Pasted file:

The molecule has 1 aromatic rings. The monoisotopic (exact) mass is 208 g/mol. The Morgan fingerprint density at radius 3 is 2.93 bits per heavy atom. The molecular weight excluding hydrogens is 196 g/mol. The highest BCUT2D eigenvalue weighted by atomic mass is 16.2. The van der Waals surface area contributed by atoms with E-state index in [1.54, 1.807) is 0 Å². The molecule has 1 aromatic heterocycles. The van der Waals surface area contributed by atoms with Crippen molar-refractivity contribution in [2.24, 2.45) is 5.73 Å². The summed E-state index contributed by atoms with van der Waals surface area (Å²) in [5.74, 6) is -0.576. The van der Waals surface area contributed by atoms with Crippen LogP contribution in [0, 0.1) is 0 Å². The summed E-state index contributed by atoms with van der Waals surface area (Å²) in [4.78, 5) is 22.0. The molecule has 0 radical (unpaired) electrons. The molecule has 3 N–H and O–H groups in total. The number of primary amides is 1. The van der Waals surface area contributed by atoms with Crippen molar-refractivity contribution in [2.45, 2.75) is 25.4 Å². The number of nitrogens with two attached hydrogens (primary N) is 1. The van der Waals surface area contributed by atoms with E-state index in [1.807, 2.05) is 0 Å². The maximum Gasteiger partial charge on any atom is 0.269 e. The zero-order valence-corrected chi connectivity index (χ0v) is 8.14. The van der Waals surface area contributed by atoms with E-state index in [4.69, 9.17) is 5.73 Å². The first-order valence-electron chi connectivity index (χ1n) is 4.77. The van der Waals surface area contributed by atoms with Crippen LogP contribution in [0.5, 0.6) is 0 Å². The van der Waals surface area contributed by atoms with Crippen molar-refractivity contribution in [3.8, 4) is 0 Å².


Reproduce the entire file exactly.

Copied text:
The molecule has 1 aromatic rings. The monoisotopic (exact) mass is 208 g/mol. The Morgan fingerprint density at radius 3 is 2.93 bits per heavy atom. The molecular weight excluding hydrogens is 196 g/mol. The highest BCUT2D eigenvalue weighted by atomic mass is 16.2. The van der Waals surface area contributed by atoms with E-state index in [1.54, 1.807) is 0 Å². The molecule has 1 aromatic heterocycles. The van der Waals surface area contributed by atoms with Crippen molar-refractivity contribution in [2.24, 2.45) is 5.73 Å². The summed E-state index contributed by atoms with van der Waals surface area (Å²) in [5.74, 6) is -0.576. The van der Waals surface area contributed by atoms with Crippen LogP contribution in [0, 0.1) is 0 Å². The summed E-state index contributed by atoms with van der Waals surface area (Å²) in [4.78, 5) is 22.0. The molecule has 0 radical (unpaired) electrons. The molecule has 3 N–H and O–H groups in total. The number of primary amides is 1. The van der Waals surface area contributed by atoms with Crippen molar-refractivity contribution in [2.45, 2.75) is 25.4 Å². The number of nitrogens with two attached hydrogens (primary N) is 1. The van der Waals surface area contributed by atoms with E-state index in [1.807, 2.05) is 0 Å². The maximum Gasteiger partial charge on any atom is 0.269 e. The zero-order valence-corrected chi connectivity index (χ0v) is 8.14. The van der Waals surface area contributed by atoms with E-state index in [4.69, 9.17) is 5.73 Å². The first-order valence-electron chi connectivity index (χ1n) is 4.77. The van der Waals surface area contributed by atoms with Crippen LogP contribution in [0.5, 0.6) is 0 Å². The van der Waals surface area contributed by atoms with Crippen molar-refractivity contribution in [3.8, 4) is 0 Å².